Automatic Enrolment and how it affects small businesses

03 Jun 2016 | Research & Business Knowledge

If you employ someone and do not currently offer a pension scheme auto enrolment will affect you.  Act now.

Under a law introduced in 2012 (part of the 2008 Pensions Act) all employers must eventually offer a workplace pension scheme and automatically enrol eligible workers in it.  Under the scheme, all eligible employees must be enrolled in the scheme, and employers are obliged to make a contribution to the scheme. Basically if you own a business that employs one worker or more you’ll need to:

  • Set up a workplace pension scheme that meets the new rules  
  • Automatically enrol workers who meet the age  and earnings criteria
  • Pay contributions into the retirement pots of  eligible workers
  • Enrol other workers if they ask to join the scheme

Larger employers have been required to do this since October 2012, and the requirement is gradually extending so that all employers must have a scheme in place by 2018.  Between January 2016 and April 2017, employers with fewer than 30 staff will be contacted by The Pensions' Regulator with the deadline by which a shcmee needs to be in place.  Even the smallest employer – for example, if you employ one person – will be obliged by law to enrol staff.

The idea behind the scheme is to encourage people to save more for their later life income – the Government, frankly, can't afford the predicted future pensions bill (ageing population, lower mortality) and so wants people to provide for themselves.  Auto enrollment – where people have to actively opt out of the scheme (rather than opt in – behavioural economics coming to the fore here!) – is a way of making more people build up savings.  Those who are already in a workplace pension scheme or who are self employed are not impacted.

The scheme is being introduced in stages and we are now at the point where smaller employers are beginning to be impacted.  All UK employees who are not already in a suitable workplace pension scheme, are aged between 22 and state pension age (note that this is also changing) and earn more than £10K a year (2016-17) must be offered the scheme.  It applies to all employees including those on short term contracts, employed by agencies or who are on leave (i.e. maternity leave etc) and it is compulsory for employers to pay into the scheme.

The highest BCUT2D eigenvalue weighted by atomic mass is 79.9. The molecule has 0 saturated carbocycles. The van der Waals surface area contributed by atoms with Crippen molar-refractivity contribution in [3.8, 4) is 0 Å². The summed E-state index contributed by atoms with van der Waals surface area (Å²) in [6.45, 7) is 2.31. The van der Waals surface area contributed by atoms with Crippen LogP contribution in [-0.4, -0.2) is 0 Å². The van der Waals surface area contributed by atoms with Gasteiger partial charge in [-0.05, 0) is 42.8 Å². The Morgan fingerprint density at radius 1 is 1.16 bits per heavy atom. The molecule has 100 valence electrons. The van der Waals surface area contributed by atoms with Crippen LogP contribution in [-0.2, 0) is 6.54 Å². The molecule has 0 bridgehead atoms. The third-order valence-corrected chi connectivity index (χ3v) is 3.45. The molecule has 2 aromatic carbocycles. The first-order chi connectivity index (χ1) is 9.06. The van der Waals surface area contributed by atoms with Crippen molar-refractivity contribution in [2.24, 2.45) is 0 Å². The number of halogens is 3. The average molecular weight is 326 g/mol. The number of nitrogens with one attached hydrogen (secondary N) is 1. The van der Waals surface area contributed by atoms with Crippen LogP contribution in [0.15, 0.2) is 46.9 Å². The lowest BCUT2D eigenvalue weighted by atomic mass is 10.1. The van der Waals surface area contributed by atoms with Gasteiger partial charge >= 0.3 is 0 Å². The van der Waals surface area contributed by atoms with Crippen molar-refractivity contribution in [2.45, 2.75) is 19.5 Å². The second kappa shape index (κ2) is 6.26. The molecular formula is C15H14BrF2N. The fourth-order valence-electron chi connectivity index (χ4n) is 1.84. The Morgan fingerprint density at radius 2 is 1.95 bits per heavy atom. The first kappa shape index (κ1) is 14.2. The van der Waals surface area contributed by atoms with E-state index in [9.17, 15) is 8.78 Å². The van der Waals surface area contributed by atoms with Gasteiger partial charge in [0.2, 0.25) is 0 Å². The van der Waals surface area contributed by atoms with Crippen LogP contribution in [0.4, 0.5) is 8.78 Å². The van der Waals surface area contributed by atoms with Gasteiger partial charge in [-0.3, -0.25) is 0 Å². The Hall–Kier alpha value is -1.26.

The Government has set a minimum contribution which must be paid into the scheme which is currently 2% of the employees earnings over £5,824 (including overtime and bonuses).  This is made up of;

  • 0.8% paid by the employee
  • 1% paid by the employer
  • 0.2% as tax relief from the Government

However, this minimum amount will increase – from April 2018, it will be 5% of your employees earnings (2% employer contribution) and from April 2019 it isll be 8% (3% of which is the employer contribution).

If you do employ anyone, you need to be ready to meet these new obligations – but this is not necessarily hard, daunting or expensive. If you want to use an adviser, you can – but equally, you can set the scheme up yourself through NEST (the Government organisation set up especially for auto enrolment) or there are many providers offering easy and simple 'solutions' for employers.  Below you will find a number of helpful guides, links and resources to help you decide what, and how, to move forward.

Note:  Figures correct for the 2016/17 tax year